Thousands of Israelis protest the Gaza war in Tel-Aviv

The Communist Party of Israel

Some 7,000 Israelis on Saturday evening protested the war in Gaza under the banner: “No more deaths – Israeli-Palestinian peace, now.” The protest took place in Rabin Square in central Tel Aviv. Slogans chanted by the protesters included “Stop the war,” “Bring the soldiers back home” and “Jews and Arabs refuse to be enemies.”

Thousands protest the Gaza war in Tel Aviv, July 26, 2014. (Photo: Activestills)

Speakers included Hadash MK Dov Khenin; an Israeli and Palestinian veteran from the organization Combatants for Peace, Yifat Solel, the head of the Meretz party’s anti-occupation forum; Professor Eva, President of Bezalel Academy of Art and Design; author Odeh Bisharat, former Hadash secretary and Dr. Julia Chaitlin, a lecturer at Sapir Academic College in Sderot and resident of kibbutz Urim, near Gaza. A member of the Central Committee of the Communist Party of Israel, and union organizer, Alon-Lee Green was the presenter. Channel 2 noted that left-wing Zionist party Meretz as well as the Peace Now organization had opted not to take part in the rally.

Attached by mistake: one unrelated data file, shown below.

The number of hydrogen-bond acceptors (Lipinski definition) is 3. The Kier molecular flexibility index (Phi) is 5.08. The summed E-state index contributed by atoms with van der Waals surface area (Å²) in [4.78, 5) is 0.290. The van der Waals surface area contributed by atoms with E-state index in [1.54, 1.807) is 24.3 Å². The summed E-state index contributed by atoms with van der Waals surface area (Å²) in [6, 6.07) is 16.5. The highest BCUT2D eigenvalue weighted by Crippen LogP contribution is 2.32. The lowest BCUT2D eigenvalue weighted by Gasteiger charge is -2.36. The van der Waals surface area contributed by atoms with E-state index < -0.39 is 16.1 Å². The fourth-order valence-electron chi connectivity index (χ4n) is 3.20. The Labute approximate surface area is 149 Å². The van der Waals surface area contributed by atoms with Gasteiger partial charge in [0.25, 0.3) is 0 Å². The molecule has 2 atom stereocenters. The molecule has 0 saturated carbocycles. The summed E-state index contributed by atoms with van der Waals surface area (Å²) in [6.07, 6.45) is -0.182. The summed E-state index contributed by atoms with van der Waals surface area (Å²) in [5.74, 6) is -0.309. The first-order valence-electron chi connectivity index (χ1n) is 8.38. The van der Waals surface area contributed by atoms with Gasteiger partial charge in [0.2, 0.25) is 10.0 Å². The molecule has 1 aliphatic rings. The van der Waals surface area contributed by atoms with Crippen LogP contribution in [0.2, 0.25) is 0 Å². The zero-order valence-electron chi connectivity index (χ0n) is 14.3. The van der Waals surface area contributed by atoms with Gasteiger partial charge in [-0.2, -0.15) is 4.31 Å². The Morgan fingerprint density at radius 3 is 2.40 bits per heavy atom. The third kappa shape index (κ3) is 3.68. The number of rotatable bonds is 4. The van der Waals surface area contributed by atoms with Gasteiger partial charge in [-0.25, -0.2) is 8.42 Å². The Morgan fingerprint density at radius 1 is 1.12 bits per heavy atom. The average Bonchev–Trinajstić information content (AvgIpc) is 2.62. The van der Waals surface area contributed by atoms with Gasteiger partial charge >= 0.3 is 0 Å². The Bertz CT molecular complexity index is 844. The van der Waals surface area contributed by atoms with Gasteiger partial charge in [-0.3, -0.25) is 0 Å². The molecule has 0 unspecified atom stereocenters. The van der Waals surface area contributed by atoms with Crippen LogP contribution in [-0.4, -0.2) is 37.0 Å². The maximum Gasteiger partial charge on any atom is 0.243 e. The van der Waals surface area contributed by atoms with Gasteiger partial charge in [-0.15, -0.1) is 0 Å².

Ben Kfir of the Parents’ Circle, whose daughter was killed in a Hamas suicide bombing in 2003, also spoke, refuting the government’s claim that there is no partner for peace among the Palestinians. The speakers criticized the government for its attitude toward peace negotiations, and for resorting to war as a default policy. Demonstrators called for an end to the occupation and the siege on Gaza, and lit candles to commemorate the victims.

Roughly 300 extreme right-wing counter-protesters were on the scene trying to sabotage the main demonstration. A large police presence circled the square in order to keep the sides separate. Eight were arrested.

The invitation to the peace protest read: “On Saturday, the peace camp takes a stand at Rabin Square. The war is taking a heavy toll in lives and injuries on both sides, in destruction and horror, in bombings and rockets. We answer this by taking a stand and making a demand: end the war now!”

“We must end the war and start talking with the recognized Palestinian leadership of the West Bank and Gaza to end the occupation and the siege and to achieve independence and justice for both peoples – in Israel and Palestine.”